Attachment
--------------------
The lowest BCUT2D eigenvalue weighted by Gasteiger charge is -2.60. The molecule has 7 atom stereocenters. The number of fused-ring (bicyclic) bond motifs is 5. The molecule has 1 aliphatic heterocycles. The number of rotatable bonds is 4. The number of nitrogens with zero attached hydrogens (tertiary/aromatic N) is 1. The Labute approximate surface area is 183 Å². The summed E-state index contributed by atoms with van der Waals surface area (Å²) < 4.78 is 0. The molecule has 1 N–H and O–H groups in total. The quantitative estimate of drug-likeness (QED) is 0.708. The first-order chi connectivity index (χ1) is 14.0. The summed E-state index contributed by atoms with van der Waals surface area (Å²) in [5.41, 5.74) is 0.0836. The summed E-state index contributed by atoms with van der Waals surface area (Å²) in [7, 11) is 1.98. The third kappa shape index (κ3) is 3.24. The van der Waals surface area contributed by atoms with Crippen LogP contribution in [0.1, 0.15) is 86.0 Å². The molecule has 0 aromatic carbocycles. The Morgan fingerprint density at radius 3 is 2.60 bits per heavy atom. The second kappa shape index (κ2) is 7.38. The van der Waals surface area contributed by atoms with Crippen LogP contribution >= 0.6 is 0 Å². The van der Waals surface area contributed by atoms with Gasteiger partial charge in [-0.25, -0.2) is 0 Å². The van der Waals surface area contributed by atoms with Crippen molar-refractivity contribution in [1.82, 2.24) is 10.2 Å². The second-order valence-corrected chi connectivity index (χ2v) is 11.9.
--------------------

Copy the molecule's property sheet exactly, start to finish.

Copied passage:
The lowest BCUT2D eigenvalue weighted by Gasteiger charge is -2.60. The molecule has 7 atom stereocenters. The number of fused-ring (bicyclic) bond motifs is 5. The molecule has 1 aliphatic heterocycles. The number of rotatable bonds is 4. The number of nitrogens with zero attached hydrogens (tertiary/aromatic N) is 1. The Labute approximate surface area is 183 Å². The summed E-state index contributed by atoms with van der Waals surface area (Å²) < 4.78 is 0. The molecule has 1 N–H and O–H groups in total. The quantitative estimate of drug-likeness (QED) is 0.708. The first-order chi connectivity index (χ1) is 14.0. The summed E-state index contributed by atoms with van der Waals surface area (Å²) in [5.41, 5.74) is 0.0836. The summed E-state index contributed by atoms with van der Waals surface area (Å²) in [7, 11) is 1.98. The third kappa shape index (κ3) is 3.24. The van der Waals surface area contributed by atoms with Crippen LogP contribution in [0.1, 0.15) is 86.0 Å². The molecule has 0 aromatic carbocycles. The Morgan fingerprint density at radius 3 is 2.60 bits per heavy atom. The second kappa shape index (κ2) is 7.38. The van der Waals surface area contributed by atoms with Crippen LogP contribution >= 0.6 is 0 Å². The van der Waals surface area contributed by atoms with Gasteiger partial charge in [-0.25, -0.2) is 0 Å². The van der Waals surface area contributed by atoms with Crippen molar-refractivity contribution in [1.82, 2.24) is 10.2 Å². The second-order valence-corrected chi connectivity index (χ2v) is 11.9.